January 31, 2014
I’m writing to alert you of a study we’ve just published on the effect of invasive lionfish control on native reef fish communities in the Atlantic: http://www.esajournals.org/
Our work 1) looks at whether suppressing lionfish at local scales results in the recovery and protection of resident prey fishes, and 2) develops a model for estimating targets for control, based on the degree to which lionfish abundance must be reduced to alleviate predation effects. The study took place on 24 patch reefs in the Bahamas, each ~150m2and harboring an average of 30 lionfish, where we reduced lionfish to target abundances through monthly culling. Over 18 months, the biomass of native prey fishes increased an average 50-70% on reefs where lionfish numbers were suppressed below levels predicted to cause prey depletion. On the reefs we studied, this equated to removing 75-95% of lionfish. On reefs where lionfish numbers remained higher than target levels, the biomass of prey fishes decreased by a further 50%. While complete eradication of lionfish from the Caribbean is not likely, groups are actively culling them from coastal areas (mostly via spear and net). Our study is a first step in showing that strategic local efforts that suppress the invasion to low levels can help protect and recover native fish communities affected by lionfish.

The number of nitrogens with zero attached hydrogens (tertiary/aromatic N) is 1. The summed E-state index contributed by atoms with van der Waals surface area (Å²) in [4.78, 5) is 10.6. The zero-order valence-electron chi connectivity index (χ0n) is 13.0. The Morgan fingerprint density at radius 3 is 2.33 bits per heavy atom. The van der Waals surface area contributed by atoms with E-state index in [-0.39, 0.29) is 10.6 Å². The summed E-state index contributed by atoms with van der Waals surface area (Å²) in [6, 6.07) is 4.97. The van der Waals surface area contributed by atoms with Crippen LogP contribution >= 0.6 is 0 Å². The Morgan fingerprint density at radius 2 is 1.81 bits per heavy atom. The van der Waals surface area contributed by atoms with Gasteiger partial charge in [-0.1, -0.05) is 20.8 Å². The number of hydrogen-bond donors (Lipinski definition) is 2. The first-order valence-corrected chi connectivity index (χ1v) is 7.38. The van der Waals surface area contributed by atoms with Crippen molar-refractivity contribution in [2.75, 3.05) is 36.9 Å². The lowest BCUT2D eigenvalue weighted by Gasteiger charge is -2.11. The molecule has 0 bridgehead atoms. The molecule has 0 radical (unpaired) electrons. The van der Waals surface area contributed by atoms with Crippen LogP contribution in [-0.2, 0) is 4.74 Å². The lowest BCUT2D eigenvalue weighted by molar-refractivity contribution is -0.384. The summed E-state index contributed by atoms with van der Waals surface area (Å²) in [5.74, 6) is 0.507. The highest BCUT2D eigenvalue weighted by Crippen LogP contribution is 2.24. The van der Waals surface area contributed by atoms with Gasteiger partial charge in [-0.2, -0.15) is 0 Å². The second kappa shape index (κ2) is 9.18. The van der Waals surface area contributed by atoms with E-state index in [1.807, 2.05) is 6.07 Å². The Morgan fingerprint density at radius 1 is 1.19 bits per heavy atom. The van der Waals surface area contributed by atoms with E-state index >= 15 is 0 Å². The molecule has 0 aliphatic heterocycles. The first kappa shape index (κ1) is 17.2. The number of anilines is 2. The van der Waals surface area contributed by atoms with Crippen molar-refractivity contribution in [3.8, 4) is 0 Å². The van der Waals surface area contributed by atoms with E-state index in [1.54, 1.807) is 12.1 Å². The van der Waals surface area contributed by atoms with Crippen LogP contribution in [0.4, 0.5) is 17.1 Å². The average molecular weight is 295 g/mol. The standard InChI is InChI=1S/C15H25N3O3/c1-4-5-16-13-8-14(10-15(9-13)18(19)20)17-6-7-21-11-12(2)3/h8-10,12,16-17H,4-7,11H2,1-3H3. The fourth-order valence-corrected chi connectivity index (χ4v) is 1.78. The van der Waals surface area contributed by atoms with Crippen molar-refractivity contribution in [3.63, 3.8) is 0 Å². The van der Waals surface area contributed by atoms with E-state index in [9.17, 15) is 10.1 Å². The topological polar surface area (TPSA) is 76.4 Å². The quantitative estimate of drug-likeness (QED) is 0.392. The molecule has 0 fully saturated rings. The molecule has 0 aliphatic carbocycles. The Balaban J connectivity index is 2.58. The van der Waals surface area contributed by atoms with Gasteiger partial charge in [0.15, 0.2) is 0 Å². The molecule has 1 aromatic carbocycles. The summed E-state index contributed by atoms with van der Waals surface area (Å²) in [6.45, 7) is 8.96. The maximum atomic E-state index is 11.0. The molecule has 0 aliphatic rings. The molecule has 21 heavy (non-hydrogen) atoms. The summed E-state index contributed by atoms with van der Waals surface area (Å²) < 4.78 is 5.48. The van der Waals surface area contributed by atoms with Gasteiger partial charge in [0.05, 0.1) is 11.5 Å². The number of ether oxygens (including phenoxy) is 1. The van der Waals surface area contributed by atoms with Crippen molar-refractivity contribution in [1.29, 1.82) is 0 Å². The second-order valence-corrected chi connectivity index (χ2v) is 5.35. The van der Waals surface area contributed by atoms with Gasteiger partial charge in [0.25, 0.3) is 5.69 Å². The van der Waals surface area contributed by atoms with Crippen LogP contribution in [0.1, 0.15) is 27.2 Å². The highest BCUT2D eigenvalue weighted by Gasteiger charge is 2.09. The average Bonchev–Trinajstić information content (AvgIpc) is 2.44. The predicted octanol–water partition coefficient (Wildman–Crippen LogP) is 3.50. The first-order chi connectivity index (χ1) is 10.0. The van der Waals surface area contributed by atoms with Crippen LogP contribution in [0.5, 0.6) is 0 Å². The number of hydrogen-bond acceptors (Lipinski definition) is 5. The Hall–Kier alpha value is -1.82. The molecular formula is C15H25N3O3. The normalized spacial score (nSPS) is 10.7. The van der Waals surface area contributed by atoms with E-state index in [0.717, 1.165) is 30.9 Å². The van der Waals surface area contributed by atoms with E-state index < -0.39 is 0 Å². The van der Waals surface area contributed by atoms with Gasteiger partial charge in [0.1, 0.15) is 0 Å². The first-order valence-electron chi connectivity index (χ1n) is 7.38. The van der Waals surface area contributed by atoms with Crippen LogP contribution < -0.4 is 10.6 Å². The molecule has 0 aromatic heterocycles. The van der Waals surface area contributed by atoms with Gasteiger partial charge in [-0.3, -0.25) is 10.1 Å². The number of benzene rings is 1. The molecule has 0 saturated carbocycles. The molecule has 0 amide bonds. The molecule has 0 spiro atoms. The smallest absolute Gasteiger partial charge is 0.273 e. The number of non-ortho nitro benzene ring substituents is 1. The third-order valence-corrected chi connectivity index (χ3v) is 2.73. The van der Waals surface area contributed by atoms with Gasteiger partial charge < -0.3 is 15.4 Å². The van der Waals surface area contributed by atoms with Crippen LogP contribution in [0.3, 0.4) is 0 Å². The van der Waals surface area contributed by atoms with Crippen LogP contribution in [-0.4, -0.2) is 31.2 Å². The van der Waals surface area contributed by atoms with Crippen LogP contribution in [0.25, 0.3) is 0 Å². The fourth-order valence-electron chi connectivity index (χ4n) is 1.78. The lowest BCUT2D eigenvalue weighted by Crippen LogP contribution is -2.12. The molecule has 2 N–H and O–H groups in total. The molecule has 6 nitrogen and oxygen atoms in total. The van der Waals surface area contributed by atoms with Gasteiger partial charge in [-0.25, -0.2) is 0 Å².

This research was conducted at the Cape Eleuthera Institute in collaboration with Simon Fraser University, the Cape Eleuthera Institute, and Reef Environmental Education Foundation.
If you have questions about this work or would like a copy of the article, please email me at stephanie.green@science.